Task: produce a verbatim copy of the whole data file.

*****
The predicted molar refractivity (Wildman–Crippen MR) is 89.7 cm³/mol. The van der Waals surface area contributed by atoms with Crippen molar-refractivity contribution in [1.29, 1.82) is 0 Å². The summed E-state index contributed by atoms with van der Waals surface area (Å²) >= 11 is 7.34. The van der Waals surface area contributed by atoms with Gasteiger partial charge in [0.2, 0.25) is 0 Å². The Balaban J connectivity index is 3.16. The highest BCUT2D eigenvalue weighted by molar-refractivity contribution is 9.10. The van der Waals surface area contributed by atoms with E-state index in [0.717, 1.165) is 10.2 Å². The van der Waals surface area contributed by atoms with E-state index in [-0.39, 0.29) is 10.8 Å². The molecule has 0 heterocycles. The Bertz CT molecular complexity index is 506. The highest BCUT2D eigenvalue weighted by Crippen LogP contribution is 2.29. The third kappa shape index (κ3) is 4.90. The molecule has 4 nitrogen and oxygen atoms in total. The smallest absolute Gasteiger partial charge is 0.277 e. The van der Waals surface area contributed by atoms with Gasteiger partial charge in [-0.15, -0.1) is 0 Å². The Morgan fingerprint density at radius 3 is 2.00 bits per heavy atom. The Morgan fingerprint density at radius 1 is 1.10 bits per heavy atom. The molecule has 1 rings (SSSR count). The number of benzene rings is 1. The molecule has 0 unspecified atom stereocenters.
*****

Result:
The predicted molar refractivity (Wildman–Crippen MR) is 89.7 cm³/mol. The van der Waals surface area contributed by atoms with Crippen molar-refractivity contribution in [1.29, 1.82) is 0 Å². The summed E-state index contributed by atoms with van der Waals surface area (Å²) >= 11 is 7.34. The van der Waals surface area contributed by atoms with Gasteiger partial charge in [0.2, 0.25) is 0 Å². The Balaban J connectivity index is 3.16. The highest BCUT2D eigenvalue weighted by molar-refractivity contribution is 9.10. The van der Waals surface area contributed by atoms with E-state index in [0.717, 1.165) is 10.2 Å². The van der Waals surface area contributed by atoms with E-state index in [-0.39, 0.29) is 10.8 Å². The molecule has 0 heterocycles. The Bertz CT molecular complexity index is 506. The highest BCUT2D eigenvalue weighted by Crippen LogP contribution is 2.29. The third kappa shape index (κ3) is 4.90. The molecule has 4 nitrogen and oxygen atoms in total. The smallest absolute Gasteiger partial charge is 0.277 e. The van der Waals surface area contributed by atoms with Gasteiger partial charge in [-0.15, -0.1) is 0 Å². The Morgan fingerprint density at radius 3 is 2.00 bits per heavy atom. The Morgan fingerprint density at radius 1 is 1.10 bits per heavy atom. The molecule has 1 rings (SSSR count). The number of benzene rings is 1. The molecule has 0 unspecified atom stereocenters.